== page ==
No, you’ve got the network architecture wrong.

      Copper and fiber are dedicated pipes. There’s no “everyone piles on at 6PM” issue. If you are having that problem with a DSL provider, they are messing with you to justify charing more for faster services. Seriously.

      Cable is a shared pipe. They DO have a peak traffic problem, particularly if they haven’t built out their network properly

      1. Lafayette

        For the moment, fiber-optic cabling is doing the major hefting between major interconnection centers. Some to-the-doorstep wide-area fiber-optic networks are installed as well. But for the greater public it is, yes, copper-cable that comes to the neighborhood and then to the doorstep.

        My point is this: When it came to interstate communication, we did not “wait” for business to construct the highways. It was a Federally financed implementation – uniform and one price for all. Ferraris were not allowed to pay to go faster.

        I maintain that the same should be implemented for the Internet, and indeed should be given its huge importance in our lives; and that ISPs be ISPs. That is, they provide Internet Services (which means content) but not the network-pipes. Those pipes are mostly in the hands of the ex-MaBell affiliates and have become local monopolies (of a sort). Which is one reason why interconnection costs in the US are higher than elsewhere in the world and also why the FCC has a voice in the matter of Communication Services.

        We have lost our notion, I submit, of a Public Utility – that is a utilitarian usage of any service that should be available at a fair cost to all customers (the “public”) at all times without favoritism based upon pricing-policy.

        And for as much as the Replicants extol the benefits of “Competition”, what they like most are cozy oligopolies with “sticky pricing” and as little competition as humanly possible.

        1. Carla

          Not only that, we have lost our notion of a “Public.”

          In your comment a few above, Lafayette, you conclude ” what we want to do as a nation about Internet Connectivity is indeed the key point …”

          Is it apparent to you that we are ABLE to do anything as a nation? Even in the unlikely event that we could agree upon ‘What we want to do as a nation’?

          1. Lafayette

            I give up, Carla.

            I did post a lengthy reply to your question, and it’s not on-line. Probably because it contained external links …

  3. PaulArt

    I am sure its not my imagination but I am seeing more and more troll activity here at NC in recent days. New names are popping up frequently – these tend to be more a ‘ad hoc’ user who are hawking the crony capitalist neo-liberal balderdash.

    1. Ben Johannson

      You mean the sort who argue net neutrality doesn’t matter because some companies are too big, so screw it?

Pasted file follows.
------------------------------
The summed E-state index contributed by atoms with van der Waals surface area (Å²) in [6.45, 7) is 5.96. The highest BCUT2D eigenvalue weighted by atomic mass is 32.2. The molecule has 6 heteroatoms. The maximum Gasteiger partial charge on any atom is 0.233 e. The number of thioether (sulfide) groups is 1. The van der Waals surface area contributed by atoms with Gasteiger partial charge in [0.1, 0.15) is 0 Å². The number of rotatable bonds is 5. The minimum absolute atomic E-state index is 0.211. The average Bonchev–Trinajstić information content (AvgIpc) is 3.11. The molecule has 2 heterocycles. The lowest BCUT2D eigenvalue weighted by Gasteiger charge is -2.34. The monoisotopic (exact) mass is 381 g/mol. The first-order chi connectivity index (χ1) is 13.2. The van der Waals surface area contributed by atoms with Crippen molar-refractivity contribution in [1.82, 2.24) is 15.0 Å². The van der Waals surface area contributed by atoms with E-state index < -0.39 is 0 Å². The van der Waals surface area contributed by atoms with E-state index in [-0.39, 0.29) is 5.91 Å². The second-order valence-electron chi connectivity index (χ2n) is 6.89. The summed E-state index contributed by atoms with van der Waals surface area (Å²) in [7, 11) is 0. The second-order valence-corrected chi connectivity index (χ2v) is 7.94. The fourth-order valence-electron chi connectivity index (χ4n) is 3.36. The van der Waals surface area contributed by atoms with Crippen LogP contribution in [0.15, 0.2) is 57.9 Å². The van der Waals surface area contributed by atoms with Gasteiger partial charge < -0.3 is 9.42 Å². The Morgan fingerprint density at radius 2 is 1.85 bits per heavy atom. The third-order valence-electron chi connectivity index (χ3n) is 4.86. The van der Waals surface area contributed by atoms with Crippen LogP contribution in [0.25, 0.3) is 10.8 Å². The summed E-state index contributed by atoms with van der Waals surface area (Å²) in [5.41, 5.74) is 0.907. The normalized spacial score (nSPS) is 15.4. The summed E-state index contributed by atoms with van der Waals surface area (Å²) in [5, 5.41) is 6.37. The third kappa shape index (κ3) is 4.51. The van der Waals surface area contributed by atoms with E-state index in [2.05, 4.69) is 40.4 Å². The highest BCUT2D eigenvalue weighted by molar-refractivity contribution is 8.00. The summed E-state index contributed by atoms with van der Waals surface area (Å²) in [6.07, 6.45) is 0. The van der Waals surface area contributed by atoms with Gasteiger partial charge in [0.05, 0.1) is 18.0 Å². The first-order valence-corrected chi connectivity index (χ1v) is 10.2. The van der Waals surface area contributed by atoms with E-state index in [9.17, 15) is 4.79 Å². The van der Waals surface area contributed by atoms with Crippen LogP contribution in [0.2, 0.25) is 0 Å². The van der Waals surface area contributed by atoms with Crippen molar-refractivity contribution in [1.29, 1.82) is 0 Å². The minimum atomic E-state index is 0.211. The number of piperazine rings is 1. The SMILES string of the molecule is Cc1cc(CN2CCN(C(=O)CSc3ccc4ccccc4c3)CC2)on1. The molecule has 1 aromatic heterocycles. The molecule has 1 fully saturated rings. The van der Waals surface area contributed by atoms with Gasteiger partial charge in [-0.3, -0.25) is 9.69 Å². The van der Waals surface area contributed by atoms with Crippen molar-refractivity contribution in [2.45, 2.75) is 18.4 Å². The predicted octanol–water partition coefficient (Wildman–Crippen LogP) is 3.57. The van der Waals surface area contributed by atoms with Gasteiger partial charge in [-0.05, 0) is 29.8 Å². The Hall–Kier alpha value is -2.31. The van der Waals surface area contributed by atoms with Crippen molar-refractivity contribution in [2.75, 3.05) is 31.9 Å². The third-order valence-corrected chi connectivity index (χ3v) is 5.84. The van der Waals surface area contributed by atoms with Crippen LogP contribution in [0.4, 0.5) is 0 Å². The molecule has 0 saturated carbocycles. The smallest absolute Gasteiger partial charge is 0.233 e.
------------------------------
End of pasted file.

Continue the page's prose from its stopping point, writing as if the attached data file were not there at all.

1. Lafayette

        Rather, are too big already to need to screw-it?

        It seems like we are going down yet another rathole, just as we did with Health Care. Because BigInsurance had healthcare all wrapped up and pumping great incomes for practitioners and even greater profits for BigInsurance … then that was just fine. (Want to profit from the rip-off? Buy Insurance stocks! Hey, stupid question!!!)

        America has been aggressively consolidating markets since the 1960, and the Attorney Generals have not been applying the Sherman Act with all that much temerity. So, we have oligopolistic markets, and the Internet is just another of that kind.

        We rant on for pages about the 1Percenters. But how did 1Percenters become 1Percenters? Many by being the captains of large corporations and benefiting from huge bonuses and especially stock-market options. And why were these stock-options providing such juicy incomes taxed at ridiculously low rates of around 30%? (Romney supposedly was being taxed at half that rate!) Because consolidated markets with only two, three, four players are oligopolies and they provide great revenues.

        The heads of which hire certain DC-lobbyists, and give to political fund-raising PACs to assure that Congress goes along without too much of a hassle – because funding is the key to electoral longevity.

        We’re being had. It is so damn obvious …

        1. ewmayer

          I think you intended “assiduity” or “zeal”, rather the opposites of “temerity”. We *wish* the DO(in)J regularly applied the Sherman Act with temerity. :)

    1. Vatch

      Here’s an interesting perspective on this episode. The low paid Comcast employee was desperately trying to avoid losing a significant percentage of his wages:


      “Comcast uses “gates” for their incentive pay, which means that if you fall below a certain threshold (which tend to be stretch goals in the first place) then instead of getting a reduced amount, you get 0$. Let’s say that if you retain 85% of your customers or more (this means 85% of the lines of businesses that customers have when they talk to you, they still have after they talk to you), you get 100% of your payout—which might be 5-10$ per line of business. At 80% you might only get 75% of your payout, and at 75% you get nothing.”


      “So in short, yesterday we were all listening to a deeply fearful employee trying to hold onto his paycheck.”

      1. Ray Phenicie

        Back in the day when Ameritech was the local phone company here in Michigan, I had a job in collections. The management there did exactly the same thing you are talking about except for collections; if I did not meet the quota of say $119,000 in collecting on past due accounts, I would be put on a short list for that month. Three times on the list and I was due for suspension.
        I left the job 15 months into the torment; one aspect of which was the chronic lying by other reps.